When doing data science, you often encounter Boolean values, these true and false values are usually answers to simple questions. In some situations, you are going to want to know how many true values you have in a vector or data frame column.

### Description

The R programming language offers you two functions for finding the number of true values in a Boolean data frame column or vector. The first one has the format of sum(vector), where “vector” is the name of the vector or data frame column you wish to evaluate. The second method has the format of table(vector)[“TRUE”] where “vector” is the name of the vector or data frame column you wish to evaluate. In the second case “FALSE” can be Substituted for “TRUE” to get the number of false values.

### Explanation

While you can use either function to obtain the number of true values, they do have significant differences. The sum function will find the number of true values, and it will produce an NA value when there is an NA value present in the list. The table function will find the number of true, false, and other values and produce an NA value when the value searched for is not in the list.

### Examples

Here is an example of each function in action using a data frame with a column of randomly generated Boolean values.

> a = c(FALSE, TRUE)

> df = data.frame(A = c(1, 2, 3, 4, 5, 6, 7),

+ B = a[as.integer(abs(rnorm(7))+1)],

+ C = c(“A”, “B”, “C”, “D”, “E”, “F”, “G”),

+ D = as.integer(abs(rnorm(7)*10)))

> df

A B C D

1 1 FALSE A 10

2 2 TRUE B 19

3 3 FALSE C 1

4 4 FALSE D 14

5 5 FALSE E 0

6 6 TRUE F 13

7 7 TRUE G 2

> x = sum(df$B)

> x

[1] 3

Here is an example using the sum function, note that in this particular instance that there are three true values, and it produced a value of three.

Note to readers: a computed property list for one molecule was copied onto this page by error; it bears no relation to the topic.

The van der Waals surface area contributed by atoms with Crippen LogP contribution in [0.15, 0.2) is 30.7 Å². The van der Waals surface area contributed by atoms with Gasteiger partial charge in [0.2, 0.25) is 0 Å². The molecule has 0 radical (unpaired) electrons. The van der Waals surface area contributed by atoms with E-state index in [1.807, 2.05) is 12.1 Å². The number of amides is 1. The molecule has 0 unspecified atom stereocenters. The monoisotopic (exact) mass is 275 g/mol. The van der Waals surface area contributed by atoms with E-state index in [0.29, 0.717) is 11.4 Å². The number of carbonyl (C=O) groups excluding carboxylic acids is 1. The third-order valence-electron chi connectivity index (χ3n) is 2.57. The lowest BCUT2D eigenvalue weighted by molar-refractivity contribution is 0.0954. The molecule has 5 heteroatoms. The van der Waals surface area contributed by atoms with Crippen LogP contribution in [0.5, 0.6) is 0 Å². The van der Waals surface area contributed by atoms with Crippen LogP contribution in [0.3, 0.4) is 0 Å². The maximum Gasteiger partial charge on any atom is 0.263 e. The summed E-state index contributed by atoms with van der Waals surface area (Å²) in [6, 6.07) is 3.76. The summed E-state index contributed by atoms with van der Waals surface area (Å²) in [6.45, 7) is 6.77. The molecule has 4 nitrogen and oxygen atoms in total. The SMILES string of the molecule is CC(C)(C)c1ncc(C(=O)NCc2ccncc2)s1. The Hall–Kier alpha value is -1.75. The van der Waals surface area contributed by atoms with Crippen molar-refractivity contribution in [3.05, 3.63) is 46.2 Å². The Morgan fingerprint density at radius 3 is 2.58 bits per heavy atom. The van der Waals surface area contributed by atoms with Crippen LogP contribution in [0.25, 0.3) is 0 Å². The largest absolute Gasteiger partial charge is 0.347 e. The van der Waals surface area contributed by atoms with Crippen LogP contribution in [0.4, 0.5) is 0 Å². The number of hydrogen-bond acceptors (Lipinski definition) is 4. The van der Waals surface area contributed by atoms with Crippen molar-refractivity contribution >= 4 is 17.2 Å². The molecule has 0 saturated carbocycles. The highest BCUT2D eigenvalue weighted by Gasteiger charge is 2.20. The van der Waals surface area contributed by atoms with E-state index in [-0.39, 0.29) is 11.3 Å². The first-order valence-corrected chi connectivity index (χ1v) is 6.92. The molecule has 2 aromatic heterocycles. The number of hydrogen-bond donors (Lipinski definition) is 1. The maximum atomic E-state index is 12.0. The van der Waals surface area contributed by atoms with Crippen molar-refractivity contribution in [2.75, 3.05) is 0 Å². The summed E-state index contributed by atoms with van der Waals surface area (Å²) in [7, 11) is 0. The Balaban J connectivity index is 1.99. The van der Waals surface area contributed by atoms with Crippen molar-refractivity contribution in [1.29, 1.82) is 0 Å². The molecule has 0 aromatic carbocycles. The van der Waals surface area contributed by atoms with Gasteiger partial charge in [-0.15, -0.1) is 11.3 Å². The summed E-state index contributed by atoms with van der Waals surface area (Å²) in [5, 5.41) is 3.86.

> a = c(FALSE, TRUE)

> df = data.frame(A = c(1, 2, 3, 4, 5, 6, 7),

+ B = a[as.integer(abs(rnorm(7))+1)],

+ C = c(“A”, “B”, “C”, “D”, “E”, “F”, “G”),

+ D = as.integer(abs(rnorm(7)*10)))

> df

A B C D

1 1 FALSE A 0

2 2 TRUE B 8

3 3 FALSE C 21

4 4 FALSE D 8

5 5 FALSE E 5

6 6 FALSE F 5

7 7 FALSE G 9

> t = table(df$B)[“TRUE”]

> f = table(df$B)[“FALSE”]

> t

TRUE

1

> f

FALSE

6

Here is an example using the table function, note that in this particular instance it produced values of one and six for the number of true and false values respectively.

### Application

One application of these functions is when you are trying to tally up a vote. If you are using the sum function, the values need to be true or false. However, if you are using the table function you can use it to count any value that you put in the brackets, this would include candidate names in an election. The table function is particularly useful in any situation where you need to find the number of a particular value within a data frame column or vector, such as polls.

When you are looking to tally up the number of true values within a data frame column, these two functions come in handy. Each of these functions has its advantages and disadvantages, and the usefulness of each one depends upon the situation.